Religious people looked down on shepherds in the time of Jesus. Jewish people were under strict instructions to do no work at all on the sabbath. Farmers have struggled with this law from time immemorial; how do you ‘do no work’ when you’ve got animals to keep alive? But the priests and religious leaders in Bethlehem would have looked down on these shepherds as sabbath-breakers. They certainly didn’t make it to synagogue every week! Oh, they would have known their Bible stories alright, but they would have struggled to obey all the six hundred or so laws spelled out in the first five books, the Torah. Maybe they felt guilty about this, maybe they didn’t; we aren’t told.

And of course, Herod the Great gave no thought at all to these shepherds – as he gave no thought at all to the vast majority of the people in his country. His only thought was for his own power and wealth. Like many rulers, he ruled for his own benefit. When he heard the threat of the birth of a new king, he had no hesitation in ordering the brutal murder of every boy under the age of two in Bethlehem – rather kill too many than let the fake Messiah escape and cause more trouble. They were nothing; they were just peasant children. He certainly never knew their names.

But the God Luke tells us about knows their names. He knows every one of them. He’s the God of the Old Testament prophets, the God who has a special care for the orphans and widows, the poor and the helpless and the vulnerable. Mary the mother of Jesus knew about that God too. When the angel brought her the news that she – a humble village girl, probably fourteen or fifteen years old, not part of any elite circle in her home town – was going to be the mother of the Messiah, she sang a song of praise to God. Let’s blow the cobwebs of this song by hearing it in the words of the New Living Translation:

“Oh, how my soul praises the Lord.
How my spirit rejoices in God my Saviour!
For he took notice of his lowly servant girl,
and from now on all generations will call me blessed…
His mighty arm has done tremendous things!
He has scattered the proud and haughty ones.
He has brought down princes from their thrones
and exalted the humble.
He has filled the hungry with good things
and sent the rich away with empty hands” (Luke 1:46-48, 51-53 NLT).

How did Mary know God had done all these things? Because when he was looking for a family for his Messiah, he didn’t choose a couple from the circles of the rich and powerful. He chose her – a humble village girl, engaged to be married to the local carpenter. That’s the kind of God he is!

And that’s the kind of Messiah Jesus grows up to be. Don’t get me wrong: Jesus did not exclude the rich and powerful from his circle of friends. It’s clear that some of his friends were wealthy – but it’s also clear that he treated them exactly the same as the poor. Everyone came to him on exactly the same basis, and he welcomed them on exactly the same basis. And if he gave anything like extra attention to the rich and powerful, it was more in the way of an extra challenge: beware of the poisonous power of wealth. Sell your possessions and give to the poor, and you will have treasure in heaven, and then come and follow me.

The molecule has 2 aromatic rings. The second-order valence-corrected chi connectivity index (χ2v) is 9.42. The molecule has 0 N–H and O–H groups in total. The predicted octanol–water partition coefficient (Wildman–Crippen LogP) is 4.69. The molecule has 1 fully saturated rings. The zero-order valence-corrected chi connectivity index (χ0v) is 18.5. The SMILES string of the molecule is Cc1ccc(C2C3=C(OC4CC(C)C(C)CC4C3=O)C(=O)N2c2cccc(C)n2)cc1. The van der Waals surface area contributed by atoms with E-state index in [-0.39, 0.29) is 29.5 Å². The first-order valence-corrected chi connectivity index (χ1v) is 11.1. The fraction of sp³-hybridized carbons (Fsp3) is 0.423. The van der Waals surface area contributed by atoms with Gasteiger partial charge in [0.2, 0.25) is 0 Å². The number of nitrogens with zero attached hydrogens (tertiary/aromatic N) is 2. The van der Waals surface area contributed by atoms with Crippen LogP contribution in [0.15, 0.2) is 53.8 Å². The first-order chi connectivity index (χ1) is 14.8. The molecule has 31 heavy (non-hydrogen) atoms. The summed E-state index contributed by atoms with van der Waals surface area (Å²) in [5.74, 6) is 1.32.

That’s the God we celebrate tonight. That’s the sort of Jesus we believe in. And what the angels said to the shepherds I want to say to you: “It is for you that he comes”.

Some of you here tonight might not think of yourselves as particularly religious. Like the shepherds of Bethlehem, you don’t get out to church every week! Maybe you weren’t even sure that you were going to make it tonight. Maybe you’re not sure if the gospel of Luke is in the New Testament or the Old Testament, or what the difference is. No matter – “It is for you that he comes”.

Some of us here have had a bad year. Maybe we’ve lost family members who were dear to us. Maybe we’ve gone through debilitating illness and struggled to recover from it. Maybe we’ve had difficulty making ends meet financially. Maybe we’re just hanging on to our mental health by a thread. Maybe we’re struggling with an addiction and are only just managing to stay clean. Maybe we haven’t managed to stay clean. Maybe we’ve gone through a family breakup. Maybe we’ve come out to our family as gay or lesbian or transgender, and the response wasn’t quite what we were hoping for.

“It is for you that he comes”. Don’t exclude yourself from that ‘you’, because God does not exclude you. Jesus once said, “It’s not the healthy that need a doctor, but the sick”. You don’t have to have everything together in your life before you can keep company with Jesus. He goes out intentionally looking for people who don’t have everything together. “Come to me”, he says, “all of you who are tired of carrying heavy loads, and I will give you rest”.

“Don’t be afraid!…I bring you good news that will bring great joy to all people. The Saviour – yes, the Messiah, the Lord – has been born today in Bethlehem, the city of David” (Luke 2:10-11 NLT). And “It is for you that he comes”. You, and me, and everyone, righteous or sinners, rich or poor, brown or white or any other colour of skin. The gift of Jesus is offered to all of us, without exception. All are invited to come to him, and all are invited to follow him. That’s what Christmas is all about.

Leave a Reply

Fill in your details below or click an icon to log in:

WordPress.com Logo

You are commenting using your WordPress.com account. Log Out /  Change )

Google photo

You are commenting using your Google account. Log Out /  Change )

Twitter picture

You are commenting using your Twitter account. Log Out /  Change )

Facebook photo

You are commenting using your Facebook account. Log Out /  Change )

Connecting to %s

This site uses Akismet to reduce spam. Learn how your comment data is processed.